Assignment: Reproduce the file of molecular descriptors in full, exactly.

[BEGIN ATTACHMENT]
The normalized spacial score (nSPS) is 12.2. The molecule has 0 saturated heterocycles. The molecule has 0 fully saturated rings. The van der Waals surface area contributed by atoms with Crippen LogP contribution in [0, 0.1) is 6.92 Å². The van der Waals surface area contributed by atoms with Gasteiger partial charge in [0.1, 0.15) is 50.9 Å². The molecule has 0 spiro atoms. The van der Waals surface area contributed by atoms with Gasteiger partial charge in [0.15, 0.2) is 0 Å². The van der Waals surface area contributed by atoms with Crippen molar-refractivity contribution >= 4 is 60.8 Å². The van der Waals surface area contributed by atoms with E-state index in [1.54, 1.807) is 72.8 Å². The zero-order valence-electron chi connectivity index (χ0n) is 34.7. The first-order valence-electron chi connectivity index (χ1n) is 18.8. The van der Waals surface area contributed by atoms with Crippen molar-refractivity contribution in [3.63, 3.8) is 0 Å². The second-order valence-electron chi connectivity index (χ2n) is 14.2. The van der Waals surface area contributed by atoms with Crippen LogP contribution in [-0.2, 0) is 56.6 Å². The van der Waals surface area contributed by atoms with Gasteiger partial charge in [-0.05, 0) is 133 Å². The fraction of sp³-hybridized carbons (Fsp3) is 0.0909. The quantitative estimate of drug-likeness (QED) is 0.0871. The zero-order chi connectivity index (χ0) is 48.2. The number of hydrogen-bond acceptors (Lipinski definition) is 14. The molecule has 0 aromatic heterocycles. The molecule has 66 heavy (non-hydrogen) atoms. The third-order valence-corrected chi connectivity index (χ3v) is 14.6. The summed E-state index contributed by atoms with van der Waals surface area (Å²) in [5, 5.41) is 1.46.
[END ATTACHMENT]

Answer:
The normalized spacial score (nSPS) is 12.2. The molecule has 0 saturated heterocycles. The molecule has 0 fully saturated rings. The van der Waals surface area contributed by atoms with Crippen LogP contribution in [0, 0.1) is 6.92 Å². The van der Waals surface area contributed by atoms with Gasteiger partial charge in [0.1, 0.15) is 50.9 Å². The molecule has 0 spiro atoms. The van der Waals surface area contributed by atoms with Gasteiger partial charge in [0.15, 0.2) is 0 Å². The van der Waals surface area contributed by atoms with Crippen molar-refractivity contribution >= 4 is 60.8 Å². The van der Waals surface area contributed by atoms with E-state index in [1.54, 1.807) is 72.8 Å². The zero-order valence-electron chi connectivity index (χ0n) is 34.7. The first-order valence-electron chi connectivity index (χ1n) is 18.8. The van der Waals surface area contributed by atoms with Crippen molar-refractivity contribution in [3.63, 3.8) is 0 Å². The second-order valence-electron chi connectivity index (χ2n) is 14.2. The van der Waals surface area contributed by atoms with Crippen LogP contribution in [-0.2, 0) is 56.6 Å². The van der Waals surface area contributed by atoms with Gasteiger partial charge in [-0.05, 0) is 133 Å². The fraction of sp³-hybridized carbons (Fsp3) is 0.0909. The quantitative estimate of drug-likeness (QED) is 0.0871. The zero-order chi connectivity index (χ0) is 48.2. The number of hydrogen-bond acceptors (Lipinski definition) is 14. The molecule has 0 aromatic heterocycles. The molecule has 66 heavy (non-hydrogen) atoms. The third-order valence-corrected chi connectivity index (χ3v) is 14.6. The summed E-state index contributed by atoms with van der Waals surface area (Å²) in [5, 5.41) is 1.46.